Lazy Person's Pan-Seared
Plum Brandy Pork Chops
Story/recipe and photos by Tom Weber
One of the nice things about being a LAZY person
is that you can let your supplies dwindle down to a precious few before
you really have to shower, dress and actually go outside to the grocery
store or market, or both, to stock back up. So, did I shave, shower,
and go outside to prep for this recipe? I cannot tell a lie. I DID
Let's take a quick inventory of what's inside the ice-a-box.
A packet of boneless pork loin chops. A half-carton
of heavy cream. A half-bag of frozen and cut rosemary potatoes. A few
cloves of garlic. Butter. Olive oil. That's it? Nothing else? OMG! I
Well, let's put that frustration on the "back burner"
and deal with it later.
So, I've got less than a suitable amount of ingredients
to mount a worthy assault in the kitchen. But, if I could just find
two additional ingredients, I could get this show on the road. Let's
see. Do I have any French cognac? Nope. Any Madagascar peppercorn? Of
course not. Wait a minute, I can always substitute the cognac with something
else from the booze bin and my fresh pepper grinder can take the place
of the peppercorn.
Okay. I've got it. I'll finish off the pork loin chops
in a liquor-laden cream sauce and throw some whole garlic cloves in
with the taters while they roast. Let's call this culinary creation
the Lazy Person's Pan-Seared Plum Brandy Pork Chops. I'm
Know what Slivovitz is? It's a distilled
beverage made from Damson plums and is widely known as plum brandy.
Slivovitz, or Sljivovica
in Polish, which is where my bottle of elixir comes from, is considered
the national hard liquor drink around the Balkans down to Turkey and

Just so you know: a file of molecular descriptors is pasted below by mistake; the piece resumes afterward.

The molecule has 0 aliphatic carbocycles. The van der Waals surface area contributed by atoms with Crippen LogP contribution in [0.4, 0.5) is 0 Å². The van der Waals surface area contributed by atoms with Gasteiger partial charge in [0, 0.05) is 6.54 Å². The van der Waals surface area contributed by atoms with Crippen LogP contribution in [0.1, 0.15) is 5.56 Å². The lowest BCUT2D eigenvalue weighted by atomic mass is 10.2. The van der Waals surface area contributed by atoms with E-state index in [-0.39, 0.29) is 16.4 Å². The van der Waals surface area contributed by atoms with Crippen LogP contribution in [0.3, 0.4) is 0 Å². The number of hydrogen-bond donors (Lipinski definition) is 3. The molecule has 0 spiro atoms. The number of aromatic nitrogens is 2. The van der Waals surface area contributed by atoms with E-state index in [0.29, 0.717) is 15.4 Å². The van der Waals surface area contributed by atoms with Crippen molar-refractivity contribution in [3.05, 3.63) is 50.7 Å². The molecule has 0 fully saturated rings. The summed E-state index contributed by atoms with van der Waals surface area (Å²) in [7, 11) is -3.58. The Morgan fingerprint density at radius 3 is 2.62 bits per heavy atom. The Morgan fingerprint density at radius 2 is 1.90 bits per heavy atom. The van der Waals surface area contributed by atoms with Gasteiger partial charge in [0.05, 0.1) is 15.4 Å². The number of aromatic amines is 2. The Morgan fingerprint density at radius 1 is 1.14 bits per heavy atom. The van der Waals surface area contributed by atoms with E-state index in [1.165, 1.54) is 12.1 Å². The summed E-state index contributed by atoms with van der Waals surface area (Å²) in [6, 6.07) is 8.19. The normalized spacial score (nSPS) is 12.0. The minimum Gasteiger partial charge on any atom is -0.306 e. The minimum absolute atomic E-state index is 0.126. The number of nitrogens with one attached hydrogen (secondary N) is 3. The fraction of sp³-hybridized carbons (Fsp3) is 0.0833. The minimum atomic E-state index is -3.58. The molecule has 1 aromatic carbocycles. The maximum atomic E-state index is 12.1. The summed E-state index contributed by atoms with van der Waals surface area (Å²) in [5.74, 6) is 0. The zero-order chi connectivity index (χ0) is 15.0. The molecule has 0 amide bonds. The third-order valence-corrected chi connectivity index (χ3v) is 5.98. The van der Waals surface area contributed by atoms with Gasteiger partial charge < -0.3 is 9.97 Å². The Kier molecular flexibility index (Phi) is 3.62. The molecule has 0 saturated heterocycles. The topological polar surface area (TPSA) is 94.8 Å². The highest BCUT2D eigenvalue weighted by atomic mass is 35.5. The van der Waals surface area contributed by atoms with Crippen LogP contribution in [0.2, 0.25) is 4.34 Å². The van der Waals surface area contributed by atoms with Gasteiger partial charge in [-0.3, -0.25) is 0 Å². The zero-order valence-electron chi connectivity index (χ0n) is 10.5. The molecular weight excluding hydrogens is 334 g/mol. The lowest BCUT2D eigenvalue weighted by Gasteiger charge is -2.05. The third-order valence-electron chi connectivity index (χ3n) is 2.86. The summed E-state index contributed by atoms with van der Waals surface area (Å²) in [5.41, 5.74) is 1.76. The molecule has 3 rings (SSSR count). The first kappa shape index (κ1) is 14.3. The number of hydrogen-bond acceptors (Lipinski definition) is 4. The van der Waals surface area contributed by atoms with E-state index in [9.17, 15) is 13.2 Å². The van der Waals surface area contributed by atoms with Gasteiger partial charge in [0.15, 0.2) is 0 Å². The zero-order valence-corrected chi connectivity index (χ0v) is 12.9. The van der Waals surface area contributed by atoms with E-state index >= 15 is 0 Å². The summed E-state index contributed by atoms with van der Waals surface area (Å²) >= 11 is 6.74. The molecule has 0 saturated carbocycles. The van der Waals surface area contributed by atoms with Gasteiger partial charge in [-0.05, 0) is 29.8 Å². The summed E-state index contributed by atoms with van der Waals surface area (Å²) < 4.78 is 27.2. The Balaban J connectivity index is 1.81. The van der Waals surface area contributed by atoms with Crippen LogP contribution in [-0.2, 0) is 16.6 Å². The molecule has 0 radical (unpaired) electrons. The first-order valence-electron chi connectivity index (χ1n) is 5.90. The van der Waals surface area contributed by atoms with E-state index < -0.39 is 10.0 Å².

is widely produced and consumed in most Central and Eastern European
A full shot glass of Slivovitz will serve
as the substitute for the preferred French cognac. iveli!
(Serbian for "Cheers!")
If you'll hand me that apron and the bottle of Slivovitz
we can head into the galley and start slinging some hash.
LAZY PERSON'S PAN-SEARED PORK LOIN CHOPS
Ingredients (for 2)
- 320 gr (12 oz) of Boneless Pork Loin Chops (4)
- 200 gr (7 oz) pre-packaged cubed roasting potatoes
- 1 Garlic bulb, separated with outer skin left on
(about 8 pieces)
- 60ml (2 oz) Heavy Cream
- 1.25 gr (1/2 tsp) of freshly ground Black Pepper
(approx. 20 rotations with the pepper mill set on medium setting)
- 30ml (1 oz) Slivovitz/Sljivovica Plum Brandy
- 60ml (3 tbsp) Virgin Olive Oil
- 15 gr (1 tbsp) of Butter
- 2.5 gr (1/4 teaspoon) of Salt
Prep and Cooking time: 25-30 min.
Step-1: Separate the Garlic bulb into pieces
leaving the outer skin on
Step-2: Into a casserole dish combine 2 tbsp
of olive oil, pre-packaged potato pieces, garlic cloves, salt &
pepper to flavor, mix well and place in oven at 200C (400F) for 18-20
Step-3: Rinse, paper towel dry and season Pork
Loin Chops with salt and pepper on both sides
Step-4: Add 1 tbsp each of olive oil and butter
to skillet, set on MED-HIGH heat, let melt and merge then introduce
Pork Loin Chops for 4 min.
Step-5: At 4-min. mark of searing in skillet,
Pork Loins should be paper-bag brown in the center and golden brown
around the edges. Turn chops over and continue searing for another 4-min.
Step-6: At the 8-min. mark of searing, the Pork
Loin Chops are ready. Remove Chops from skillet, lower heat to MEDIUM,
add the Plum Brandy and stir liquor with the pan drippings until the
alcohol has dissipated, about 30-45 sec.
Step-7: Pour in the Heavy Cream, add the freshly
ground Black Pepper and mix vigorously for about 1-min.
Step-8: As the creamy mixture starts to firm
up, turn heat to LOW, reintroduce Pork Loin Chops and move them around,
side over side for about 30-sec.
Step-9: The Rosemary Potatoes and Garlic cloves
roasting in the oven are done. Plate the Pork Loin Chops, drizzle the
plum brandy cream sauce over top, add potatoes and garlic cloves.
Step-10: Buon Appetito!
Recommended Wine Pairing: Montepulciano D'Abuzzo
DOC Produced by Bramale Vineyards and bottled
by Cantina Caviro, Forli (FC), Italy Just one sip
and you'll do what locals have done for years: fall in love with Montepulciano
D'Abruzzo. A blend comprised of 85% Montepulciano
and 15% Sangiovese grapes, this fruity, but dry, deep
Italian red is quite reliable. This Montepulciano D'Abruzzo
pairs beautifully with a variety of meat dishes, especially those in
sauces, and, above all, it's the perfect partner with lamb.